This openness of history to surprising directions is reflected too in the Armenian-Azerbaijani conflict over the enclave of Nagorny Karabakh. This is no primordial or civilisational clash, but better described as a clash between two emerging nation-states each of which saw this totemic territory as a cause to be mobilised and a crux of their new-old identity.
There is nothing ethnically incompatible about Armenians and Azeris. They had decent rates of intermarriage in Soviet times, and today trade and interact freely on the territory of Georgia and Russia. That makes me conclude that the challenge in the Karabakh dispute is not about reconciling ordinary people but about reconciling political narratives. It comes down to both security and symbolism: if a settlement can be designed which fulfils the security needs of each side and in which their proud attachment to Karabakh is honoured, most people should have no problem in supporting it - and everyone will be a long way towards a solution.
The other stories
If the first historical lesson is that the region’s conflicts are not predestined, the second is that the Caucasus is not as bloody as it looks. The locals fight when they have to, but also have sophisticated ways of not fighting. I am not of course saying that the Caucasus is a non-violent, vegetarian kind of place. Denmark it is not. There is a strong culture of violence and weapons here, but I would argue that this is often an expressive substitute for real killing.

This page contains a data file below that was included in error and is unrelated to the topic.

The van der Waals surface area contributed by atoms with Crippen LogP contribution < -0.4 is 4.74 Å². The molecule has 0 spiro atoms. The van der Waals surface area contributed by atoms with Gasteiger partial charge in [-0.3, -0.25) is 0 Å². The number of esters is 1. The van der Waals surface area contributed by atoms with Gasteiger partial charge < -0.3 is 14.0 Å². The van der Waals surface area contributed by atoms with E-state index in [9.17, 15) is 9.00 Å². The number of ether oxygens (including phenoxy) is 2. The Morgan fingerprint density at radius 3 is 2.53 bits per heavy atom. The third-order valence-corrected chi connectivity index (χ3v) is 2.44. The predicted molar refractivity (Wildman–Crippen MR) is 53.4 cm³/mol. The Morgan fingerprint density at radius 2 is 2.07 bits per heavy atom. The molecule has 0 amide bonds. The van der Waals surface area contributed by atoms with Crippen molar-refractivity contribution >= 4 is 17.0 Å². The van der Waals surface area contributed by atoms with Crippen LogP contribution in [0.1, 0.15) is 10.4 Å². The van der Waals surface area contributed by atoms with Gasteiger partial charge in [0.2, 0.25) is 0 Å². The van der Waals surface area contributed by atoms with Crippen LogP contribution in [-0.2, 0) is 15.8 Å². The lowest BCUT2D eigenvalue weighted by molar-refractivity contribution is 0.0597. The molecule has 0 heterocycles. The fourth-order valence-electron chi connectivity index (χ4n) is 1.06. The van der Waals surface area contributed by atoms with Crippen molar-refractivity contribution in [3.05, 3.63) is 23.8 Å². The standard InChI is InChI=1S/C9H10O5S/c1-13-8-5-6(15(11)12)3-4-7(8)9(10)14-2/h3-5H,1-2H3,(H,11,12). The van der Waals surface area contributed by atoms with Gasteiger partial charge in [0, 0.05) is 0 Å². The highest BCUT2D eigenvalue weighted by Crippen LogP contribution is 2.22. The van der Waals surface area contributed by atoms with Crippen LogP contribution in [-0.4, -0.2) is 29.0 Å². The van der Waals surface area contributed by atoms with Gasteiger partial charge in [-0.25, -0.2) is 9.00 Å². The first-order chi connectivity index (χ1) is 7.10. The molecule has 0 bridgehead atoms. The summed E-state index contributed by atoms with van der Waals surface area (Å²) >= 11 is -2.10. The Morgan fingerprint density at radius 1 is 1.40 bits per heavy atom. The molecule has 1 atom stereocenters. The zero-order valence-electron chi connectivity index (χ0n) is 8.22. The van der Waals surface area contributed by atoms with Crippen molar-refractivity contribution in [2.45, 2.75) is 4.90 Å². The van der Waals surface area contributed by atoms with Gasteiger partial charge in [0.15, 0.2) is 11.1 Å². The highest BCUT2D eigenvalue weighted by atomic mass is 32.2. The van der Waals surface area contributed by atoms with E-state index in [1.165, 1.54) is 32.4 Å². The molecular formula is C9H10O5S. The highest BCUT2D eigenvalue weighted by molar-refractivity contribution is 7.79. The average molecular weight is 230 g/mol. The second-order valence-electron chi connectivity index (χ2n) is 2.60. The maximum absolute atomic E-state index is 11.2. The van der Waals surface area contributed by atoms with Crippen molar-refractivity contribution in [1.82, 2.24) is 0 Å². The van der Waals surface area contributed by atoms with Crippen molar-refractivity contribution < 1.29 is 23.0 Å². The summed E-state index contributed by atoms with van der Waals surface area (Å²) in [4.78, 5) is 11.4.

The conflicts of the south Caucasus in the 1990s, great tragedies as they were, exemplify the point. Their most striking feature was the vast number of displaced people - a total of almost 1.5 million in three years - rather than numbers killed (the body-count was far smaller than in the contemporaneous war in Bosnia, for example). This was a grave regional humanitarian catastrophe. But it also points to the fact that in both Karabakh and Abkhazia, advancing soldiers generally preferred to terrify civilians into flight rather than to kill them. The exceptions, such as the massacre at Khojali in February 1992 and some of the atrocities in Abkhazia, were as a rule committed by more ruthless incomers not locals.
Again, as well as the people who did not die, there were the conflicts that did not happen. To the Adzharia example could be added the mixed Armenian-Georgian region of Javakheti (which saw a brief war in 1918) and the case of the Lezghins who live on either side of the Dagestan-Azerbaijan border, but who have chosen not to agitate for reunification. Likewise, Georgians and Ossetians on the ground in South Ossetia twice (after the fighting of 1991-92 and 2004) managed to carry on living and trading together despite political conflict, before their interaction was tragically cut short by the war of August 2008.
All this underlines a deep history of pragmatism in the south Caucasus which is there, just below the surface, if you care to look for it.
Caucasian political elites who find that exploiting regional tensions is a useful means of consolidating their power have no interest in telling these stories of unglamorous pragmatic coexistence, but foreign visitors and politicians are under no such obligation. They can narrate these alternative stories when they travel to the region and spread the message that history can be light cloak as well as heavy armour.